Tag Archives: sephanous vein

Infra-popliteal bypass – longest case by far

Below is a short and sweet version of the longest surgical case thus far in my short and sweet medical career:

Patient is a 47 years old Caucasian male with IDDM, past stroke, past DVT, PVD, and HTN. He has a dry gangrenous ulcer in the plantar aspect of his right first metatarsal, and occlusion of anterior tibial artery. He is scheduled to undergo femoral to peroneal artery bypass with great saphenous vein.

Image result for popliteal to peroneal bypass

Common femoral artery cut down was performed first for pre-op angiogram; this was partially due to the uncertainty of where exactly the occlusion is and patient’s vascular anatomy. We saw completely occlusion of the anterior tibial artery and distal portion of the posterior tibial artery after the takeoff of peroneal artery. The popliteal artery and peroneal artery were patent. Next, the deep compartment of the mid calf was dissected from the medial leg to skeletonize the peroneal artery. We also skeletonized the popliteal artery because we decided convert the procedure to popliteal to peroneal bypass. Afterwards, we proceeded to looko for the GSV in the medial malleolus, but the vein was too small (lower threshold is 3mm in diameter, but ours was much less). Therefore, we retrieved the GSV from up to, following the sephaneous-femoral-junction. Finally, we heparinized, dilated and anastomosed the venous conduit. Due to the difficult, delicate dissection of the deep compartment of the leg, difficulty exposing the GSV, the changing of procedural planning intra-op, and not having the imaging study pre-op made the whole case around 10 hours. Luckily, the goal of re-perfusing the foot as accomplished, with biphasic pulse on doppler post-op.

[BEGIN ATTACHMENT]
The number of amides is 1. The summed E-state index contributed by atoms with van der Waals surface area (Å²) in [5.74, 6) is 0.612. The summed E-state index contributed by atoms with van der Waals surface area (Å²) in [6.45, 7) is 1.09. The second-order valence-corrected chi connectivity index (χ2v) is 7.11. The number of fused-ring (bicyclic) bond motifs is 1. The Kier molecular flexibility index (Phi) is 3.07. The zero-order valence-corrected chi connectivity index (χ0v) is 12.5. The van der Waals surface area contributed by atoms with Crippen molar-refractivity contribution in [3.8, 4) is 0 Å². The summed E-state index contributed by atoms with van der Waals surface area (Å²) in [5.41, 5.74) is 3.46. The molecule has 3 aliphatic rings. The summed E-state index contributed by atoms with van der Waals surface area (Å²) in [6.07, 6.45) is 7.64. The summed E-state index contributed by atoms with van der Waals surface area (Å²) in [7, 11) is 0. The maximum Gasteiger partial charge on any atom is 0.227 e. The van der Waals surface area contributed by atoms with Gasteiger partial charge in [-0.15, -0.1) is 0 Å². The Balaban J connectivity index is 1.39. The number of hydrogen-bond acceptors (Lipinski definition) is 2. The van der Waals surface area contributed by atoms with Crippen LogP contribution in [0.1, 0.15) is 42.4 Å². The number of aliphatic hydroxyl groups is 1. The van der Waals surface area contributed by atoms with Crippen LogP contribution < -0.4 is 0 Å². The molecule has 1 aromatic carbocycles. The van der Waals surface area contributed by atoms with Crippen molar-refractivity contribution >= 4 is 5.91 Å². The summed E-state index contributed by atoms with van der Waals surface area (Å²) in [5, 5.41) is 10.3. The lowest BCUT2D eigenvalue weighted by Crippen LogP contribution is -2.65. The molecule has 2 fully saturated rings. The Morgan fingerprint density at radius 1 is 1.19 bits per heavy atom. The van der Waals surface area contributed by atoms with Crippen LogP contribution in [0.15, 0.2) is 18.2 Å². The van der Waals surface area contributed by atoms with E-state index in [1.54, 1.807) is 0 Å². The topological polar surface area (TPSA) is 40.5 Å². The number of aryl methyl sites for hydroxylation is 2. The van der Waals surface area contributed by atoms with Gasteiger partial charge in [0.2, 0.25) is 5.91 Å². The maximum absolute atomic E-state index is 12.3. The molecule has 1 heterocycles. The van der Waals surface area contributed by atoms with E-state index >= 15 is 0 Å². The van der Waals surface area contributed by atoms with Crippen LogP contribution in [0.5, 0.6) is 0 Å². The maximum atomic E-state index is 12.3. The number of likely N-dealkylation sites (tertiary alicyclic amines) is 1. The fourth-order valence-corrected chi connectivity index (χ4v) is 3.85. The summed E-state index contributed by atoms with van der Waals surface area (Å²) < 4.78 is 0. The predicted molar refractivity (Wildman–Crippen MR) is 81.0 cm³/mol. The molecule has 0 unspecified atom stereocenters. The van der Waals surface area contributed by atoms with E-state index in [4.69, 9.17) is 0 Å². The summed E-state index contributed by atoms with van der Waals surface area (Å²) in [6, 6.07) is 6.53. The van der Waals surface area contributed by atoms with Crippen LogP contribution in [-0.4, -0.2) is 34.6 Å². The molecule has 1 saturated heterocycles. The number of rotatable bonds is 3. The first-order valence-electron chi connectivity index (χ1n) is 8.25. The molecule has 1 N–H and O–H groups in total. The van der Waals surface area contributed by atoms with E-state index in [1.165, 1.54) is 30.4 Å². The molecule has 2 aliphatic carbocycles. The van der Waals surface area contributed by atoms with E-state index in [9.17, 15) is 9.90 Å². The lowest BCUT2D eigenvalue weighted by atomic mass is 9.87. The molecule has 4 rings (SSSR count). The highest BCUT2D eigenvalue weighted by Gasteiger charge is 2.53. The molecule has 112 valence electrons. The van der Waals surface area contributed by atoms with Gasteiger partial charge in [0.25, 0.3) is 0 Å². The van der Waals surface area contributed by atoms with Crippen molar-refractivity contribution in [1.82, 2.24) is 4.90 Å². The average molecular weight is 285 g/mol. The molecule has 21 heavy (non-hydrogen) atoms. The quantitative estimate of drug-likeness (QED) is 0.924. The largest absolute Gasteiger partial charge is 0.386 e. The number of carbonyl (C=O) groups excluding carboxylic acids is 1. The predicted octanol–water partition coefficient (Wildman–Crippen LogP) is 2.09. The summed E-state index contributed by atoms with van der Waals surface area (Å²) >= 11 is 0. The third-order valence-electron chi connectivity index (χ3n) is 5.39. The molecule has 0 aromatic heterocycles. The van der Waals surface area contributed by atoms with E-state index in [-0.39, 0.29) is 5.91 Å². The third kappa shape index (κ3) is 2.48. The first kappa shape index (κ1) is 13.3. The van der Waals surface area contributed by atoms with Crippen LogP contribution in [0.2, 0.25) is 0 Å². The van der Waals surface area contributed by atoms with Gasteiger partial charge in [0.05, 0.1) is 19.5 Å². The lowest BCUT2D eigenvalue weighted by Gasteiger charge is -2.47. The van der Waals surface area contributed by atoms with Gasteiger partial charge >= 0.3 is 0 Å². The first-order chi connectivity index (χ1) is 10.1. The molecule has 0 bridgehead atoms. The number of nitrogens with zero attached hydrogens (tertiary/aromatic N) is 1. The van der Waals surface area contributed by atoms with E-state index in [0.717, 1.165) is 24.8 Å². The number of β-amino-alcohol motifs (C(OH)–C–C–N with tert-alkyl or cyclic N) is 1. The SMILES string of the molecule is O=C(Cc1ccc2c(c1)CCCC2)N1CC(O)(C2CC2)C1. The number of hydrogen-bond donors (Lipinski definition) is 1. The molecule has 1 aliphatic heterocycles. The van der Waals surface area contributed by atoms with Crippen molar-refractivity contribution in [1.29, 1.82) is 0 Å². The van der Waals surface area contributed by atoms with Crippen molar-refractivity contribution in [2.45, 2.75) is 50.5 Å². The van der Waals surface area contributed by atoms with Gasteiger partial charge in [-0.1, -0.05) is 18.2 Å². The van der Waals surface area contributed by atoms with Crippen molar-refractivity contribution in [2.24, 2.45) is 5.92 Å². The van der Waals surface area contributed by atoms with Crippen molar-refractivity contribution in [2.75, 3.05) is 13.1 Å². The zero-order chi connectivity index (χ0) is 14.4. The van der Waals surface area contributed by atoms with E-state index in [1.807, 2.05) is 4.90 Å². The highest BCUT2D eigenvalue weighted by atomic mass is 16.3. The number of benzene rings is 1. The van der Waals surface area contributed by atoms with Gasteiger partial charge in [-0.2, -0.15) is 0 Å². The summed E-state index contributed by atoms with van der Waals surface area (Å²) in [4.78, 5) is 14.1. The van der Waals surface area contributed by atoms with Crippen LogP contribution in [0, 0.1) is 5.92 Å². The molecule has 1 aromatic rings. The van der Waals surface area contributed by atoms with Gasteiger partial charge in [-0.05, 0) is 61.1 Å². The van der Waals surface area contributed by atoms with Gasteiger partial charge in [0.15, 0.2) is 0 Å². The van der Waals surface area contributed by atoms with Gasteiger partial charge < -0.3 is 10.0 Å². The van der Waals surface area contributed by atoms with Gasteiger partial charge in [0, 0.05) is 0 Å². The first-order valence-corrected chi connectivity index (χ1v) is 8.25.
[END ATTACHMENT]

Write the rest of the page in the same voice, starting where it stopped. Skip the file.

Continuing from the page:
The take away from this case is for me is the importance of being prepared before diving in. The fascinating part about vascular surgery for me is the options of choosing your strategies for the battle – like a tactician – may it be open, endovascular, medical, or expectant management. The choices branch out further with each category of treatment. However, in this case since we didn’t have a strong plan going in, we were not able to change our plan smoothly on the fly. The result? 10 hours of anesthesia for patient instead of 6. On a good note, there were lots of dissections and anatomy structures that I learned, rather serendipitously I would say though…

Finally, I learned the luxury of having a stool in a marathon case.